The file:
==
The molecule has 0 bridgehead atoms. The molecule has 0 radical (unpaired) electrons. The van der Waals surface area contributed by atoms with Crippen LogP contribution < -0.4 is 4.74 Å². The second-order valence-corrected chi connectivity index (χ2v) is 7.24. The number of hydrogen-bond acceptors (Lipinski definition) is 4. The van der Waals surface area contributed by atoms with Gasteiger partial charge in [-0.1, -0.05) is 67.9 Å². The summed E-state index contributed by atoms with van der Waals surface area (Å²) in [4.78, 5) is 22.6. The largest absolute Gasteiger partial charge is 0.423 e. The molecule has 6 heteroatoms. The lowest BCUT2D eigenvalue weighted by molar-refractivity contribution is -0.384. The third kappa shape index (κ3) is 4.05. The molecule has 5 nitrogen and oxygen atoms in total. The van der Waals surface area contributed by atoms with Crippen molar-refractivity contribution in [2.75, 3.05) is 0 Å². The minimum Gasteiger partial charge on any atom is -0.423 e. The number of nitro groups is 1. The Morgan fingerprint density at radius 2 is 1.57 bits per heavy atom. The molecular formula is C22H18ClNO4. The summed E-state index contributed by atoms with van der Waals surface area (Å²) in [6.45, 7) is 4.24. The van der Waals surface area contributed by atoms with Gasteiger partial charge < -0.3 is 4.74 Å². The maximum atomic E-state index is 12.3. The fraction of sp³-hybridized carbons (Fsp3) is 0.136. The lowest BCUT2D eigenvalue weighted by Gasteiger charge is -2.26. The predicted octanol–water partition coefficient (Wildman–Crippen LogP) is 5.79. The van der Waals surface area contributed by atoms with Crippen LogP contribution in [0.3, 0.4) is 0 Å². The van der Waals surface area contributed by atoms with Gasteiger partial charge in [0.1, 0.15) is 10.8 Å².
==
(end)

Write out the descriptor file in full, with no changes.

The molecule has 0 bridgehead atoms. The molecule has 0 radical (unpaired) electrons. The van der Waals surface area contributed by atoms with Crippen LogP contribution < -0.4 is 4.74 Å². The second-order valence-corrected chi connectivity index (χ2v) is 7.24. The number of hydrogen-bond acceptors (Lipinski definition) is 4. The van der Waals surface area contributed by atoms with Gasteiger partial charge in [-0.1, -0.05) is 67.9 Å². The summed E-state index contributed by atoms with van der Waals surface area (Å²) in [4.78, 5) is 22.6. The largest absolute Gasteiger partial charge is 0.423 e. The molecule has 6 heteroatoms. The lowest BCUT2D eigenvalue weighted by molar-refractivity contribution is -0.384. The third kappa shape index (κ3) is 4.05. The molecule has 5 nitrogen and oxygen atoms in total. The van der Waals surface area contributed by atoms with Crippen molar-refractivity contribution in [2.75, 3.05) is 0 Å². The minimum Gasteiger partial charge on any atom is -0.423 e. The number of nitro groups is 1. The Morgan fingerprint density at radius 2 is 1.57 bits per heavy atom. The molecular formula is C22H18ClNO4. The summed E-state index contributed by atoms with van der Waals surface area (Å²) in [6.45, 7) is 4.24. The van der Waals surface area contributed by atoms with Gasteiger partial charge < -0.3 is 4.74 Å². The maximum atomic E-state index is 12.3. The fraction of sp³-hybridized carbons (Fsp3) is 0.136. The lowest BCUT2D eigenvalue weighted by Gasteiger charge is -2.26. The predicted octanol–water partition coefficient (Wildman–Crippen LogP) is 5.79. The van der Waals surface area contributed by atoms with Crippen LogP contribution in [0.3, 0.4) is 0 Å². The van der Waals surface area contributed by atoms with Gasteiger partial charge in [0.1, 0.15) is 10.8 Å².